I'm just thinking out loud here, but, given that rpm-ostree does not use grubby, and we do have the Bootloader Spec, and no other distro uses grubby, would it be prudent to take a really hard look at whether grubby is still a path we want to walk? 

If it is, then more work obviously needs to be put into it to get it where we want/need it. Personally, I would love to see btrfs subvolume support, so that we could have snapshotting like on Suse, though it appears rpm-ostree would negate the need for it, correct?

If it's not a path we want to walk anymore, then let's announce an "Intention To Deprecate" to give all interested parties (RHEL) plenty of warning, and start figuring out what all will break by the removal of grubby. 

Adam, the only other distro that has serious alternate architecture support, AFAIK, is Debian. How do they handle grub2 + non-x86? Likewise, the alternate architectures that we support, how do we handle their bootloaders? Are they grub-based? Ext/Syslinux based? Grub-legacy? 

I agree with Kevin that grub2 is.... nonintuitive. But the only other serious option we have is bootctl, and I am not sure if that's even a possibility for a distro like Fedora. I know Arch has it as an install time option, but I don't know it's limitations. 

Cheers!
Eric

On Oct 6, 2016, at 21:20, Chris Murphy <lists@colorremedies.com> wrote:

On Thu, Oct 6, 2016 at 3:17 PM, Kevin Fenzi <kevin@scrye.com> wrote:
On Thu, 6 Oct 2016 17:05:45 -0400
Eric Griffith <egriffith92@gmail.com> wrote:

Can anyone answer this relatively simple question: "Why grubby?" I've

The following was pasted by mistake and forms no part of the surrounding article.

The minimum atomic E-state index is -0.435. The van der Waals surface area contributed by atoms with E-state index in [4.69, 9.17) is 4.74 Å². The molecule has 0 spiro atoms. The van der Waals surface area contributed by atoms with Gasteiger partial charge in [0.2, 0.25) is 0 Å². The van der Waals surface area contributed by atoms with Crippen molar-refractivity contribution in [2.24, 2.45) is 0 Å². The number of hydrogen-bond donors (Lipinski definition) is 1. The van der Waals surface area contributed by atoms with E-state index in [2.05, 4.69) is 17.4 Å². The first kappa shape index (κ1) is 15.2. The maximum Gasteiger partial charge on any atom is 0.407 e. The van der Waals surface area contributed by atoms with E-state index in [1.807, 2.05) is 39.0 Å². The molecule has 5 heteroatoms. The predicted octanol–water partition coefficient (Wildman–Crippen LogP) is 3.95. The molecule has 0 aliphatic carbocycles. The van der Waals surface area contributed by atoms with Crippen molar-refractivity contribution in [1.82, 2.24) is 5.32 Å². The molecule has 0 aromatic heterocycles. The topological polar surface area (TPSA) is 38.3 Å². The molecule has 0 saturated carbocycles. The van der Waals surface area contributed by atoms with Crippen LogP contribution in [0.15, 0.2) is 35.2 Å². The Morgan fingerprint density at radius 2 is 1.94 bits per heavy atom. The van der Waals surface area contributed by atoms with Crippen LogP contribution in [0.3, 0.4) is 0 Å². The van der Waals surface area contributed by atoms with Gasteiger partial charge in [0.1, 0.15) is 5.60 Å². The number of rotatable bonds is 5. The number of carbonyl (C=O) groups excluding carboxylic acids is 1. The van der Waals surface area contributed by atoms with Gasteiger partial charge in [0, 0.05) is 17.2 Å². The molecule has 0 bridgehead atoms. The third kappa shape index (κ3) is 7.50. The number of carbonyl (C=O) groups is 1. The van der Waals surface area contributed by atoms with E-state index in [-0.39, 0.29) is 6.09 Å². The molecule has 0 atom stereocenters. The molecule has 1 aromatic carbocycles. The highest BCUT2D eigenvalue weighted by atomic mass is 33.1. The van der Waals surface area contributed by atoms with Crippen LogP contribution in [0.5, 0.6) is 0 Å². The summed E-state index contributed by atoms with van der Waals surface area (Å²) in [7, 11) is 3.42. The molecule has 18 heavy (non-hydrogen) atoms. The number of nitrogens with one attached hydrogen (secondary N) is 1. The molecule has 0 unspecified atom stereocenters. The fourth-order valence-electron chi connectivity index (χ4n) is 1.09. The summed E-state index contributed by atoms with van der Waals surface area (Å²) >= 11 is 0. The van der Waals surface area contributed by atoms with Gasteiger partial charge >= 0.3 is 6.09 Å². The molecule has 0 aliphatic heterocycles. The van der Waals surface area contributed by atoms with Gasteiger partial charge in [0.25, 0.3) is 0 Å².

seen a number of discussions on various topics surrounding the boot
loader that all seem to devolve into "We would love to support that,
but grubby doesn't, so we can't."

At what point does the maintenance burden of using grubby outweigh
its own benefits?

I don't ask this rhetorically, or because I particularly want to see
grubby gone. I just don't see the benefit that we get from having
grubby when other distros seem to get by just fine without it, or if
they do use it, it doesn't seem to be getting in their way.

Well, I don't know the full history here, but IMHO, the problem is that
the way grub2 does config is not very ideal.

It's not. And OS discovery is fraught with problems also.

One alternative is Bootloader Spec drop-in scripts. Fedora's GRUB
carries a patch to support them in the blscfg.mod, but it implements
it in an early interpretation of the spec. rpm-ostree creates drop in
scripts per this spec, but instead of depending on blscfg.mod to use
them directly, rpm-ostree calls a helper to use the scripts as source
material to generate new grub.cfg or extlinux.conf (both bootloaders
are supported). rpm-ostree doesn't use grubby at all.



Perhaps other distros have figured out better ways to deal with this, I
don't know. If someone wanted to go and survey this and report back
that information might be of help.

I don't have a complete or recent evaluation but as of a couple years
ago, before Gene Czarcinski passed away, we found no other
distribution using grubby. Distros we ran into use grub-mkconfig as
recommended by upstream to obliterate the existing grub.cfg and create
an entirely new one.


--
Chris Murphy
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